Nakamura Hikaru (b. 1984), Saint Young Men (Saint Oniisan). 2016. © Hikaru Nakamura / Kodansha Ltd.

#BritishMuseum #manga #Japan #SaintYoungMen #SaintOniisan #anime #London #exhibition
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In the comedy manga ‘Saint Young Men’ by Nakamura Hikaru, Jesus and Buddha live together in a tiny apartment in downtown Tokyo.

This scene shows the pair after they have stayed up all night drawing manga. Jesus has fallen asleep with his pen still in his hand while Buddha carries on drawing.

Discover the huge breadth of this captivating art form in our #MangaExhibition. Don’t miss out – the show closes 26 August. Book tickets and find out more via the link in our bio.

Nakamura Hikaru (b. 1984), Saint Young Men (Saint Oniisan). 2016. © Hikaru Nakamura / Kodansha Ltd.

#BritishMuseum #manga #Japan #SaintYoungMen #SaintOniisan #anime #London #exhibition
These wonderful gold objects were all found at the Sutton Hoo ship burial. This year marks the 80th anniversary of their discovery.

When they were unearthed, one archaeologist said they ‘shone in the sunshine as on the day they were buried’. Find out more about these objects and read about their discovery in our curator’s blog – #linkinbio.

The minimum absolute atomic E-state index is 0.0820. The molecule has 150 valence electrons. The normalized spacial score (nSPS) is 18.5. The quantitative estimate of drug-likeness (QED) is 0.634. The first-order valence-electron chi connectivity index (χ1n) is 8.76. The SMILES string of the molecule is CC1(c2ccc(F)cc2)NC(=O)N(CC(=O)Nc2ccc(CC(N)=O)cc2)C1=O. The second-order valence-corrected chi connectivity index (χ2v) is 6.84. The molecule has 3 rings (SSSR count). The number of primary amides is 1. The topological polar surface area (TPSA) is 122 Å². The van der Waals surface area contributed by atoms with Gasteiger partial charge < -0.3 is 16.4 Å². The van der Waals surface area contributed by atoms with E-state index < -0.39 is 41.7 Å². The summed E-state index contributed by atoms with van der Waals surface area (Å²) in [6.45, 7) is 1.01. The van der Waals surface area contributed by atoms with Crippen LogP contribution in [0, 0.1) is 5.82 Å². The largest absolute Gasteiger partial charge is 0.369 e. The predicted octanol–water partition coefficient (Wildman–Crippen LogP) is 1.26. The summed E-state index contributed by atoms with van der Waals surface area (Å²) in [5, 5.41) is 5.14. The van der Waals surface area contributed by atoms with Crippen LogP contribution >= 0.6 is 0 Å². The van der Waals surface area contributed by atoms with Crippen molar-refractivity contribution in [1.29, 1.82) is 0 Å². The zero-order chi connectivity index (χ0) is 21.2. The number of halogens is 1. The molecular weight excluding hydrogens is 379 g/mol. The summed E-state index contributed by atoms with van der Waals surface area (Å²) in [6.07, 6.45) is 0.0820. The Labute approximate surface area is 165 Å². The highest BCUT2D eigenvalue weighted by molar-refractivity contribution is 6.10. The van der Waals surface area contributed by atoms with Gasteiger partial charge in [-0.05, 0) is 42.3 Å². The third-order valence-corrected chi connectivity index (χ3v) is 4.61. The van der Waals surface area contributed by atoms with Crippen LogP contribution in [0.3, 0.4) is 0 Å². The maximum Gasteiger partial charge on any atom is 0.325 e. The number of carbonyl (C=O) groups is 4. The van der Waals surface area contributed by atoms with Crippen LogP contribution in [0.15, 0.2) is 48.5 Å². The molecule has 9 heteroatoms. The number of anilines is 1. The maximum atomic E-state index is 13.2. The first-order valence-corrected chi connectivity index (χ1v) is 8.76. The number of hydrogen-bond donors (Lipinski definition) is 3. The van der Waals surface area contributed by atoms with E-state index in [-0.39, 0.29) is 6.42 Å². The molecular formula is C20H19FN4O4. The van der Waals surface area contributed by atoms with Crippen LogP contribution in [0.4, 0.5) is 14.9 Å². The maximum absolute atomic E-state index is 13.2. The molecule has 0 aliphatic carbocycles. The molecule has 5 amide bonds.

You can see objects from Sutton Hoo on display in Room 41, and in a special display marking the 80th anniversary of their discovery in Room 2.

#SuttonHoo80 #SuttonHoo #AngloSaxon #archaeology #history #treasure #BritishMuseum #UK #AngloSaxons
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These wonderful gold objects were all found at the Sutton Hoo ship burial. This year marks the 80th anniversary of their discovery.

When they were unearthed, one archaeologist said they ‘shone in the sunshine as on the day they were buried’. Find out more about these objects and read about their discovery in our curator’s blog – #linkinbio.

You can see objects from Sutton Hoo on display in Room 41, and in a special display marking the 80th anniversary of their discovery in Room 2.

#SuttonHoo80 #SuttonHoo #AngloSaxon #archaeology #history #treasure #BritishMuseum #UK #AngloSaxons
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The Sutton Hoo helmet is one of the most iconic objects from Anglo-Saxon England. It’s extremely rare – only four examples are known from this time.

Archaeologists found the helmet along with many other treasures in the centre of a 27-metre-long ship-burial. By precisely locating the remaining fragments and assembling them like a three-dimensional jigsaw, conservators managed to reconstruct the helmet. The complete replica in the second image shows how the original might have looked.